Hubble Sees Swirls of Forming Stars

Swirls of forming stars.

At the outer edges of the image, enormous star-forming regions within NGC 1365 can be seen. (Image: J. Lee and the PHANGS-HST Team via ESA / Hubble & NASA,; Acknowledgment: Judy Schmidt (Geckzilla))

At around 60 million light-years from Earth, the Great Barred Spiral Galaxy, NGC 1365, is captured beautifully in this image by the NASA/ESA Hubble Space Telescope. Located in the constellation of Fornax (the Furnace), the blue and fiery orange swirls show us where stars have just formed and the dusty sites of future stellar nurseries.

At the outer edges of the image, enormous star-forming regions within NGC 1365 can be seen. The bright, light-blue regions indicate the presence of hundreds of baby stars that formed from coalescing gas and dust within the galaxy’s outer arms.

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This Hubble image was captured as part of a joint survey with the Atacama Large Millimeter/submillimeter Array (ALMA) in Chile.
This Hubble image was captured as part of a joint survey with the Atacama Large Millimeter/submillimeter Array (ALMA) in Chile. (Image: J. Lee and the PHANGS-HST Team via ESA / Hubble & NASA; Acknowledgment: Judy Schmidt (Geckzilla))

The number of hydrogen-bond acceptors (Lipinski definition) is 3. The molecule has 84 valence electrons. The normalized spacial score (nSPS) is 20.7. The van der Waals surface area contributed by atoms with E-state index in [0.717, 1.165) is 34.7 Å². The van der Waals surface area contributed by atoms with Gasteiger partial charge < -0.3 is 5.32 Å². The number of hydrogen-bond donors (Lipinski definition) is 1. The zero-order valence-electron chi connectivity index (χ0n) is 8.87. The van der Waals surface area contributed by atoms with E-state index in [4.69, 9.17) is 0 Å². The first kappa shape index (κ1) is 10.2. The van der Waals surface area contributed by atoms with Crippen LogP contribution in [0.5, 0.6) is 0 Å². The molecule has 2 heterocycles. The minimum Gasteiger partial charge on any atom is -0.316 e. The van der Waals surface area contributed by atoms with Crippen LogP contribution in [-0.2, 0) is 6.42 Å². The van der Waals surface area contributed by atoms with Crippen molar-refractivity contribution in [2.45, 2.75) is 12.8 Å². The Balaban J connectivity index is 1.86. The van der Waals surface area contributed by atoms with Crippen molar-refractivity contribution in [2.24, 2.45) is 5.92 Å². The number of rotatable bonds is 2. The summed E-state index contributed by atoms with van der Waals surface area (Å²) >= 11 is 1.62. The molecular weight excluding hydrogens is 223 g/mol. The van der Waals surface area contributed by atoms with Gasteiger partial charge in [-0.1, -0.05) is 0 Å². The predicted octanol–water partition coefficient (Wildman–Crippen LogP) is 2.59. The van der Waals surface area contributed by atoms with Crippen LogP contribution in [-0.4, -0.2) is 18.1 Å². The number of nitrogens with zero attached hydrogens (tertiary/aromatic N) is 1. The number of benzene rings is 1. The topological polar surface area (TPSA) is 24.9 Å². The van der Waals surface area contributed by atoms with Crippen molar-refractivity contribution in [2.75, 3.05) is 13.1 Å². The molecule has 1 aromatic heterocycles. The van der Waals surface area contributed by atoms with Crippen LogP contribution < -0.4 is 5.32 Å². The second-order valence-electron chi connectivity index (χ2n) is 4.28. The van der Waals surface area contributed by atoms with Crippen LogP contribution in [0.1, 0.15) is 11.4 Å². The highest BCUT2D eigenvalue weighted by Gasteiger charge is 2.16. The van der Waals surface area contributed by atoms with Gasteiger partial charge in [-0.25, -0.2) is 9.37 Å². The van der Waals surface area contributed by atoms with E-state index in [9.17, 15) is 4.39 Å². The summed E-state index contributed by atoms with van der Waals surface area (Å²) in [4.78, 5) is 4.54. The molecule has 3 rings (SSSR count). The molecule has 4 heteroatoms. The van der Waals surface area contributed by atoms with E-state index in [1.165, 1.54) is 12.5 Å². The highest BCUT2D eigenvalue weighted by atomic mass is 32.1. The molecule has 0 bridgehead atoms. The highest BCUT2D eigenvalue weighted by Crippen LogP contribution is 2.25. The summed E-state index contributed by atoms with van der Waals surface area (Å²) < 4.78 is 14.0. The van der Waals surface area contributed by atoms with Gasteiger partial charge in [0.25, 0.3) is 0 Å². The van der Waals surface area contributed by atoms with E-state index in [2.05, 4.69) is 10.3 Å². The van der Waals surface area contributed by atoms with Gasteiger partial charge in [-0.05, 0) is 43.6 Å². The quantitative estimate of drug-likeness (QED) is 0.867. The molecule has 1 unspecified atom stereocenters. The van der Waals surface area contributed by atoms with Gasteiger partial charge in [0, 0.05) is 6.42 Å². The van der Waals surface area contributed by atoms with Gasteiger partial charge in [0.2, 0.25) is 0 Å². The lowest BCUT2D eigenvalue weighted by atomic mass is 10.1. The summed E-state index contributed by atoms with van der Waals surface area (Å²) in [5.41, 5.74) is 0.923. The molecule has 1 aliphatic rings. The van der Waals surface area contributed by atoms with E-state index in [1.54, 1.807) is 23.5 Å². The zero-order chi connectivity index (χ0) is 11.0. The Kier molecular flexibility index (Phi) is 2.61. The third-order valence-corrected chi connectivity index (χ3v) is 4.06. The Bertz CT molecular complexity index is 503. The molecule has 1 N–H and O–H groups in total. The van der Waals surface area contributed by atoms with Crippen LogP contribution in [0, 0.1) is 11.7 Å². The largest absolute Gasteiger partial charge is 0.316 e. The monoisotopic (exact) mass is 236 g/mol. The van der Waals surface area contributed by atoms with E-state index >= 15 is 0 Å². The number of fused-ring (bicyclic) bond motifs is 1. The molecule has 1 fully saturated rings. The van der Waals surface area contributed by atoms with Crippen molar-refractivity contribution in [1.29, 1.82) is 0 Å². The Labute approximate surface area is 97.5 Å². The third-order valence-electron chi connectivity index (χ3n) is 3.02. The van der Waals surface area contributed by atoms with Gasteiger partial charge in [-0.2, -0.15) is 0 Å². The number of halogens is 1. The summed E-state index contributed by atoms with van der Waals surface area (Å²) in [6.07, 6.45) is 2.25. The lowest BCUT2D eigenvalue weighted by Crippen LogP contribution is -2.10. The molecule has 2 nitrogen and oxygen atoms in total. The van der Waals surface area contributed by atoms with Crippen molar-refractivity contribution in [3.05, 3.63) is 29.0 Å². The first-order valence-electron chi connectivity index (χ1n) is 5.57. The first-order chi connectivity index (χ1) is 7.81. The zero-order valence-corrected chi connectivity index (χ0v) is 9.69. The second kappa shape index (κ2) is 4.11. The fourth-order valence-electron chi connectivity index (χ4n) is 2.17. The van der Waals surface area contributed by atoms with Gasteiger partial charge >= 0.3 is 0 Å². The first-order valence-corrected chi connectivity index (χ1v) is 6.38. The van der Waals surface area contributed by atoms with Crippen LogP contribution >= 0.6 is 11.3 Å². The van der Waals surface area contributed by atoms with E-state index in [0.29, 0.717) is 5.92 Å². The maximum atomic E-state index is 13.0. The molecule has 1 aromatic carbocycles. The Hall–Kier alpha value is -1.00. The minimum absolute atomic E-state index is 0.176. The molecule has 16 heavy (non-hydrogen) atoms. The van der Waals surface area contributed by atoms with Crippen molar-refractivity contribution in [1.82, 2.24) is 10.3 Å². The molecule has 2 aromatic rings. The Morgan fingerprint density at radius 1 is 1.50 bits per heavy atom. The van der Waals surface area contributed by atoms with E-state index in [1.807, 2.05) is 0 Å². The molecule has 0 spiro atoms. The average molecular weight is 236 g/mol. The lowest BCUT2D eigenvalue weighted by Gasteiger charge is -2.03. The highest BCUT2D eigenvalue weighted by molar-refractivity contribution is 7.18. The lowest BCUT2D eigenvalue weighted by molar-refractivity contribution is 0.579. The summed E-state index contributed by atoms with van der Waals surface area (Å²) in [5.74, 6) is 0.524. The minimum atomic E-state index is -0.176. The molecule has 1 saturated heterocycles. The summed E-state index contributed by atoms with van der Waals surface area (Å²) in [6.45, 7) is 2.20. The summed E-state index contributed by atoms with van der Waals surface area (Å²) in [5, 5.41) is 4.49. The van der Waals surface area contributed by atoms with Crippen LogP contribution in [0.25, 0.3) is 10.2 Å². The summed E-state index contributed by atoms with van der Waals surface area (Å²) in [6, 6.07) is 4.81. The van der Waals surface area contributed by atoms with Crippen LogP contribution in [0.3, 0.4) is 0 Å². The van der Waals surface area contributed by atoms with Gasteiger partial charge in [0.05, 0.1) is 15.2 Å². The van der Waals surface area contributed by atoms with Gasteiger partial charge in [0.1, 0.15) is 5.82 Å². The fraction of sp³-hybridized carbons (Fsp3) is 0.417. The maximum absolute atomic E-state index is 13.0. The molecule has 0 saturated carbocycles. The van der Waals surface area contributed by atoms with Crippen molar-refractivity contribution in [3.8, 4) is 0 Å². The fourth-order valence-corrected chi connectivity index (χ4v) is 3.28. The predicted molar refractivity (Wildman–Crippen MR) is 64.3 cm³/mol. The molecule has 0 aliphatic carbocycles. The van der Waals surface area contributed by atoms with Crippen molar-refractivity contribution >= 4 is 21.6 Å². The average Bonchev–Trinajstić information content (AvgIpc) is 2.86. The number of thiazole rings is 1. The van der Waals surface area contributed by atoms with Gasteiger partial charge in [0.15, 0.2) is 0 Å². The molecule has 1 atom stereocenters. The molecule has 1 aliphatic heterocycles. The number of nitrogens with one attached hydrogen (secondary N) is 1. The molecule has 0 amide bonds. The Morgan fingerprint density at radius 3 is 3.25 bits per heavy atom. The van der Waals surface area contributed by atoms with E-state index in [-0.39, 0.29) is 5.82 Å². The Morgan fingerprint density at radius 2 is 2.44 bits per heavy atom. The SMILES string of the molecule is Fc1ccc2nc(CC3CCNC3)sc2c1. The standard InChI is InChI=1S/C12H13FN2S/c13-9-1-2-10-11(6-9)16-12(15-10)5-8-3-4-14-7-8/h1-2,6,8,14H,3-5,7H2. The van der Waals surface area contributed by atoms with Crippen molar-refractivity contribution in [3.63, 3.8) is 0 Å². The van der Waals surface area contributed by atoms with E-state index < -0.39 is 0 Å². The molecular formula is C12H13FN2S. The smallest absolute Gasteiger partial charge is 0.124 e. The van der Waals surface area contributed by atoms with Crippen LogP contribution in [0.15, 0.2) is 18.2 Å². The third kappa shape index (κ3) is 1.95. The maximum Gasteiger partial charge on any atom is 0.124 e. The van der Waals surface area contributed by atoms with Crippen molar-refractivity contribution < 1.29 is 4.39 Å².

The Hubble survey will help scientists understand the formation of stars

This Hubble image was captured as part of a joint survey with the Atacama Large Millimeter/submillimeter Array (ALMA) in Chile. The survey will help scientists understand how the diversity of galaxy environments observed in the nearby universe, including NGC 1365 and other galaxies such as NGC 2835 and NGC 2775, influence the formation of stars and star clusters.

Expected to image over 100,000 gas clouds and star-forming regions beyond our Milky Way, the PHANGS survey is expected to uncover and clarify many of the links between cold gas clouds, star formation, and the overall shape and morphology of galaxies.

Provided by: NASA’s Goddard Space Flight Center [Note: Materials may be edited for content and length.]

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